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Climate Change A Challenge For Maryland Wineries

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Credit John Lee
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Cabernet Franc grapevines at Boordy Vineyards. The vines are cut to be three feet above the ground. That allows cold air, which hugs the ground, to move through the vineyard, possibly avoiding a killing frost. Grapes are budding earlier because of climate change, which increases the possibility of frost damage.

On a warm, picture perfect late summer day, Rob Deford, the President of Boordy Vineyards in Baltimore County is pointing out some of his grapes that are almost ready to be picked.

 

“We’re approaching the cabernet franc vineyard, and first you see how beautiful the crop looks,” Deford said.

 

This has been a great year for grape growing in Maryland.  But 2018 was not. Deford said they got 32 inches more rain than usual. It was catastrophic. He lost more than 50 percent of his best red grapes.

 

“If I have a profound fear it’s that 2018 does represent the future,” Deford said.

 

Deford has reason to worry. The National Climate Assessment released last year predicts more rainfall, including intense downpours for the state.

 

Deford said too much rain coupled with Maryland's warm falls bring on rot and diseases. 

 

The heavy rains and warmer temperatures of climate change are changing things for Maryland’s wine makers. Grape growers are trying to figure out how to survive an unpredictable future.

 

50 miles south of Boordy is the Vineyards at Dodon in Davidsonville in Anne Arundel County, where Tom Croghan has been growing grapes for about 10 years. In that short time, Croghan said the weather has become more unpredictable.

 

“I think that’s going to be one of the issues for the industry is how to manage the extreme variation that we’re going to see,” Crogan said.

 

Croghan said warmer temperatures caused by climate change also affect the crop.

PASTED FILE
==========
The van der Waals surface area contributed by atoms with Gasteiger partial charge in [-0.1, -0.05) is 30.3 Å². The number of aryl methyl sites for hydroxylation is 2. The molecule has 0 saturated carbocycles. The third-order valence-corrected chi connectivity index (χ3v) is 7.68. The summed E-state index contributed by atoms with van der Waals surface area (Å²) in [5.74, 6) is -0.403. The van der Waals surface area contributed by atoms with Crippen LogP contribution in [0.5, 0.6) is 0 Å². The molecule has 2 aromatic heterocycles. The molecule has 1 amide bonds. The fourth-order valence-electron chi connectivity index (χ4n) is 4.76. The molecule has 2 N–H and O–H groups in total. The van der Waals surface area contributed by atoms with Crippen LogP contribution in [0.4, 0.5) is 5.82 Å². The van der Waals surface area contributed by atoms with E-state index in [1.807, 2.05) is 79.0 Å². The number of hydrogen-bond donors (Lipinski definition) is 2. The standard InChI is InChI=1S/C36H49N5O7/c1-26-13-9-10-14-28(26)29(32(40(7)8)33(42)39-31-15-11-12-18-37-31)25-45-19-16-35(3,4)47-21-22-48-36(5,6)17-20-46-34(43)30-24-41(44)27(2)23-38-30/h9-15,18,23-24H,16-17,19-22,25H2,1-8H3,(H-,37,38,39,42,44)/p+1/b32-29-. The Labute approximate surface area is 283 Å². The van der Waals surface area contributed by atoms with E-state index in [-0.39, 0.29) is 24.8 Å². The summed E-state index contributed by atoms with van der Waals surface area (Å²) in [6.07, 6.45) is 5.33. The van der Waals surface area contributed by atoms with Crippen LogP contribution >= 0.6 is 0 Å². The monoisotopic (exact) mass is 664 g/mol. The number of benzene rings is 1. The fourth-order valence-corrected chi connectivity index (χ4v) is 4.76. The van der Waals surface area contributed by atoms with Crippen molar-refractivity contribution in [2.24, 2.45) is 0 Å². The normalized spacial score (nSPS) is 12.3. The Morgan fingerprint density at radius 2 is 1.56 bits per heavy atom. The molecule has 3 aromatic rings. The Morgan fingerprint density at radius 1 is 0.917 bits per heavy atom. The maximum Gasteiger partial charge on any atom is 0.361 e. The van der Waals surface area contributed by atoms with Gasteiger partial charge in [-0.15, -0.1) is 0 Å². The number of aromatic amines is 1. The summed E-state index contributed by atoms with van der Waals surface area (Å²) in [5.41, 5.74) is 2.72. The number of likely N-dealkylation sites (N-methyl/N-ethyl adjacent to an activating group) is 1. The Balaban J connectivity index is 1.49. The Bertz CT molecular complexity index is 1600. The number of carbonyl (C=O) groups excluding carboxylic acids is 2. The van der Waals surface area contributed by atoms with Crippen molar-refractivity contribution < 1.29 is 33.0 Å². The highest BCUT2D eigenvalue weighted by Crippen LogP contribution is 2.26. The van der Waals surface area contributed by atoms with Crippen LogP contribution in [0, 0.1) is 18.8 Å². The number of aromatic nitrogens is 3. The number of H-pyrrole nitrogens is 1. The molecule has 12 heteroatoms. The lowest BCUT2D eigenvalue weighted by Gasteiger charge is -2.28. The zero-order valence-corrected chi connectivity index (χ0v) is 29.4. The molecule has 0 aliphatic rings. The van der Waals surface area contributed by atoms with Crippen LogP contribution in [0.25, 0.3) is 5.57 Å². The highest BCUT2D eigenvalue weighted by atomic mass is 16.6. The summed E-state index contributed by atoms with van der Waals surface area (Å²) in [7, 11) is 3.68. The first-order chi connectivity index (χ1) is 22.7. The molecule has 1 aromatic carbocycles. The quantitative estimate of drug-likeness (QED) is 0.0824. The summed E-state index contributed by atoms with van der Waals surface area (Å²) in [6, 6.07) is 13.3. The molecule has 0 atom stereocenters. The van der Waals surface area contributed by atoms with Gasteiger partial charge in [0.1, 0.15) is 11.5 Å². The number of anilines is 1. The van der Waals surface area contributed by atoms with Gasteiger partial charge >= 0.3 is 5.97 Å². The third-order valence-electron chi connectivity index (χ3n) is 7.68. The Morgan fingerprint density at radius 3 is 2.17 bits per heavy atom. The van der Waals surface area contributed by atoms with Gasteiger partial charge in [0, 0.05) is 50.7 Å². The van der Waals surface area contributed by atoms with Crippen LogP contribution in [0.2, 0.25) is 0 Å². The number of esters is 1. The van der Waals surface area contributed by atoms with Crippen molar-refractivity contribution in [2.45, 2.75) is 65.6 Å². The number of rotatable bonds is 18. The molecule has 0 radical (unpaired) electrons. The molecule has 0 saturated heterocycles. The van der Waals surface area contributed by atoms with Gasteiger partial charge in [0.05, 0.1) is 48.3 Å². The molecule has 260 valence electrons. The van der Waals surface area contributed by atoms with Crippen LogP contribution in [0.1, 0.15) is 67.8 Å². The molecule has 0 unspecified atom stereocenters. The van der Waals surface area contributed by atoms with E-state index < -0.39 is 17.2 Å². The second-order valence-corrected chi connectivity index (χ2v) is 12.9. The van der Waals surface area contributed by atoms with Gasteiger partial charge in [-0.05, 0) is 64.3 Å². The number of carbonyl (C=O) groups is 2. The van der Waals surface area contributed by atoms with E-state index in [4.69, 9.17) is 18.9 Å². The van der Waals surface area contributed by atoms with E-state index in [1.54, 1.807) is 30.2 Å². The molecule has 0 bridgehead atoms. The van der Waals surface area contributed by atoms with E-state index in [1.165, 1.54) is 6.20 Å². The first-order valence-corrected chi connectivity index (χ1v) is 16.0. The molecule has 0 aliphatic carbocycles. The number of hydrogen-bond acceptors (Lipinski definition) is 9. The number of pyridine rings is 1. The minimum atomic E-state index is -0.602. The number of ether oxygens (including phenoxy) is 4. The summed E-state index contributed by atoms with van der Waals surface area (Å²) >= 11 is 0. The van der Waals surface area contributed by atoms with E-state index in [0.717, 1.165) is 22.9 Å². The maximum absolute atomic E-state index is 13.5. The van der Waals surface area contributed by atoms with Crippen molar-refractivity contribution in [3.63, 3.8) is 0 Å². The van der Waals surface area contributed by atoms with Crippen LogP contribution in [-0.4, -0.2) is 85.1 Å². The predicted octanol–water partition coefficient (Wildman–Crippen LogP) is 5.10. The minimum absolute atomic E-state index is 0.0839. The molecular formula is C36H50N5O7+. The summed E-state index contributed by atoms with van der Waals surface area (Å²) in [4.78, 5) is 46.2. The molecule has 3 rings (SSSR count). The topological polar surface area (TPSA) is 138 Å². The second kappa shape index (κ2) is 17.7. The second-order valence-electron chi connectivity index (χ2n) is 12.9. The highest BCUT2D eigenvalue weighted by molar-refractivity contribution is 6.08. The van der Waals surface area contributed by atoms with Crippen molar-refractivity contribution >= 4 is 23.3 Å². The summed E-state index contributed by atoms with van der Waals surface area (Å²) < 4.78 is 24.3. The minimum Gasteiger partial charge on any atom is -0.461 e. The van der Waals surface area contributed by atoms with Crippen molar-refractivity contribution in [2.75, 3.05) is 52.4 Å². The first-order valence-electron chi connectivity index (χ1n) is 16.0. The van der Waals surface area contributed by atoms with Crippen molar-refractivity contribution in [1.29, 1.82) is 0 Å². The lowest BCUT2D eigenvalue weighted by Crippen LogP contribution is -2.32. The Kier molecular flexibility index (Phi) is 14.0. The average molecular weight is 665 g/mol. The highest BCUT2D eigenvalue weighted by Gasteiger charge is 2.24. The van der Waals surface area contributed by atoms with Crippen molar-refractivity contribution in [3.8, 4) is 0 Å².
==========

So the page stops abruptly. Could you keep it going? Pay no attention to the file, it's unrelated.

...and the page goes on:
“It changes the chemistry completely,” Croghan said. “So what we’re seeing is more potassium getting into the vines and that alters the pH of the fruit. And when the pH goes up the freshness reduces.”

 

Climate change is having an impact on the wine industry world-wide. 

 

“Napa Valley is unfortunately going to be facing that for all the years to come; it’s too hot,” said John Levenberg, a winery consultant who is starting a wine collective at the Union Collective in Hampden with his business partner Enrique Pallares. 

 

The collective takes grapes from farmers, then presses, ferments, ages and bottles the wine.

 

Pallares said climate change is changing where future wine regions in the world will be.

 

“It’s hard to predict exactly what that looks like because the weather is crazy now,” Pallares said.

 

Climate change can be a double-edged sword. Deford’s been growing grapes since 1965 and he said he used to see temperatures in the winter routinely dip to 15 below zero. But that hasn’t happened since 1982, which makes it easier for his vines to survive the winter. 

 

Croghan said the migratory path of grape-loving starlings that in the past zeroed in on his property has changed.

 

“This year because it’s warmer, they’ve stayed up north,” Croghan said. “So we’ve had fewer birds this year than we have in the past years. That’s not a bad thing.”

 

But at the same time, the heavy rains are hard on the vines. So the viticulturists are trying to deal with it in different ways.

 

Deford is growing more vines and planting grass between rows, figuring more vegetation means more water is being pulled out of the ground. Croghan plants cover crops like radishes and turnips between rows. They help to break up the soil so water can seep deeper into the ground.

 

Kevin Atticks, executive director of the Maryland Wineries Association, said the University of Maryland is growing 100 varieties of grapes to help farmers know which ones can grow best in Maryland’s changing climate. There is some crystal balling going on here because vines can last several decades.

 

“Three years in a row of a sudden shift can kill your prospects for that variety,” Atticks said.

 

Deford said ongoing research makes him guardedly optimistic about the future, but adds nobody knows how far climate change is going to go. 

 

“We will adapt the best we can,” Deford said.

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